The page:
How to Spot Signs of Fleas in Cats

Most cat owners have come into contact with fleas at some point in time. These tiny pests are prolific insects, with a single flea rapidly turning into a horrible infestation of your home.

For this reason, checking your cat for fleas should form a regular part of your feline’s maintenance rituals. As the saying goes – a stitch in time saves 9. Well in the case of fleas, it can save a lot more than 9 bites since a single flea can actually bite up to 400 times per day!

Where Do Cat Fleas Come From?

Flea’s would easily win the gold medal in the long jump stakes. They are able to jump a distance of up to 150 times their own body length, meaning they can simply jump from another cat, or the surrounding environment onto your pet with ease. It is not just unhealthy cats that are at risk – even the most well looked after feline can fall victim to fleas, with even house cats not being completely risk free.

Once a flea has settled into the cosy environment of your pets fur, it starts to bite and suck blood. To nourish her eggs, a female flea requires a high performance diet, drinking up to 15 times her own body weight in blood daily. This means in heavy flea infestations, your pet, especially if young or under the weather, could actually be at risk of developing the serious disease of anemia. This is one of the reasons it is important to keep these blood sucking pests at bay.

Once on a pet, an adult flea prefers to spend all their life there. And who could blame them, a nice warm blanket of hair covering an ever ready food source sounds like flea heaven! A female flea can lay up to 50 eggs per day which can drop off your cat into your home. These hatch to form tiny larvae. Larvae hate light and try to crawl away from it as much as they can, deep into carpet pile, crevices in skirting boards, under sofa’s, in bedding. Once there they spin a protective cocoon and develop into an adult flea. These cocooned fleas are hardy critters and can survive in your home for anything up to a year. Once mature, they wait for heat and vibrations to stimulate them to hatch as this means there is a host around. After emergence as a fully-fledged adult flea they hop onto your pet – or even you! – And the whole cycle starts again.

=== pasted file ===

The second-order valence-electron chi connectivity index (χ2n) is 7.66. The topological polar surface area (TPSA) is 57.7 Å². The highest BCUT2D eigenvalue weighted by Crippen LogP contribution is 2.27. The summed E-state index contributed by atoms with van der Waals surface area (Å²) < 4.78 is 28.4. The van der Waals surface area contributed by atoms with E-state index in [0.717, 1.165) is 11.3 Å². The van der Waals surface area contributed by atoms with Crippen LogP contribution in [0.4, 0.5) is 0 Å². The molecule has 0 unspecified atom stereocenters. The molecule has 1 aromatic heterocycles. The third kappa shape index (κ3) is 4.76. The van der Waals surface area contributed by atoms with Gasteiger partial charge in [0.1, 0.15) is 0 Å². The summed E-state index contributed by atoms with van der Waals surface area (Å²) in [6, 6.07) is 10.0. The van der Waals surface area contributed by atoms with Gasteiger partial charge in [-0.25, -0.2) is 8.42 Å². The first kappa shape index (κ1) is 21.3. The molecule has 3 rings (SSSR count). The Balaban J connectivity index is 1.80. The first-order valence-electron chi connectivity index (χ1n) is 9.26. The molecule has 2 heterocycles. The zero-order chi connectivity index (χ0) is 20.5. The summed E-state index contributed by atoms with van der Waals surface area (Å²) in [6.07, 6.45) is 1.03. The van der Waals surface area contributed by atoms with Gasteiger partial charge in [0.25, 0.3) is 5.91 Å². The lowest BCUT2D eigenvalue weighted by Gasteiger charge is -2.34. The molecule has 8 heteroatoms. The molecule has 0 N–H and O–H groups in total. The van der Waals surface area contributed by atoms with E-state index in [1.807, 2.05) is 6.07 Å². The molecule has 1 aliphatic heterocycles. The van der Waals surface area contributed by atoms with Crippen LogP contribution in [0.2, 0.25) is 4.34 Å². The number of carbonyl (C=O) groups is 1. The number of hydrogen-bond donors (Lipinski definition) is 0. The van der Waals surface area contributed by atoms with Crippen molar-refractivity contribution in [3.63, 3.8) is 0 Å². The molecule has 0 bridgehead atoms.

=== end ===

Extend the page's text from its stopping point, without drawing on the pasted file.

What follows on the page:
Adult fleas only make up 5% of the total flea population in an infected household. That means 95% of fleas are around you but you can not see them! Apart from the adult flea, the other stages of the life cycle are very small. The larvae hide so far away from light that it would take a powerful magnifying glass and a lot of effort to be able to spot one hidden away. So if you see a flea on your pet, that may not even be half the story.

As well as causing an itchy bite, some animals can develop terrible allergies to fleas. It is more common that you may think, with flea allergy dermatitis contributing to over 50% of all cases of allergy in cats. A single flea bite can cause an appalling, irritating skin reaction leading to substantial fur loss, redness of the skin and a generally depressed pet. It is all down to being sensitive to flea saliva, which is reported as being the most irritating substance on the planet – quite impressive for an insect only 1mm long! It is vitally important to try and keep these animals flea free.

A small fact with an important consequence, fleas can also transmit tape worms. If your cat accidentally swallows an infected flea, say through grooming, it could lead to tape worms developing inside your pets intestines. Therefore if you have found a flea infection, it is important to consider worming your pet too.

Checking A Cat For Fleas

This should be quite easy. Adult fleas are about 1mm long, dark brown – black critters. They are very fast moving so you are unlikely to be able to pluck one from your pets coat. There may only be a few adults present at any time, so even if you don’t see any scurrying around, it does not mean your pet can’t have fleas.

The best thing to look out for is the tell-tale sign of flea dirt. This is effectively flea faeces and is made up of dried, ingested blood. It looks like tiny black, shiny flecks of pepper in amongst your pets fur. The best place to spot this is around your pets rump – just behind the base of the tail above the hips. Here fur is at its thickest making it the prime spot for fleas to hang out. To check the black spots are flea dirt and not just a bit of mud, try and dab some flecks off onto a piece of damp cotton wool. Leave the cotton wool for a few minutes. If a reddish tinge develops around the flecks, this is blood and proves you have a flea problem.

How to Treat Fleas

There are many products available to protect your pet from fleas. It is worth remembering however, that only 5% of fleas are actually on your pet itself. Therefore, to provide full flea protection it is important to treat your home as well.

PermaGuard is an environmental flea spray designed to kill fleas and protect your house. PermaGuard is fast acting and long lasting, killing both adult fleas and their larvae. Spray on carpets, animal bedding and soft upholstered furniture to eradicate fleas and prevent reinfestation. PermaGuard gives long lasting protection and will prevent the development of fleas for approximately 12 months. It is advised that a regular treatment, such as a spot-on, is used as well to ensure your pet remains flea free, especially if your cat spends time outside of the home.

For more information and advice on pet health products available, visit Norbrook’s pet health website http://www.norbrook.com/pets-health/

Related Posts

About The Author

Add Comment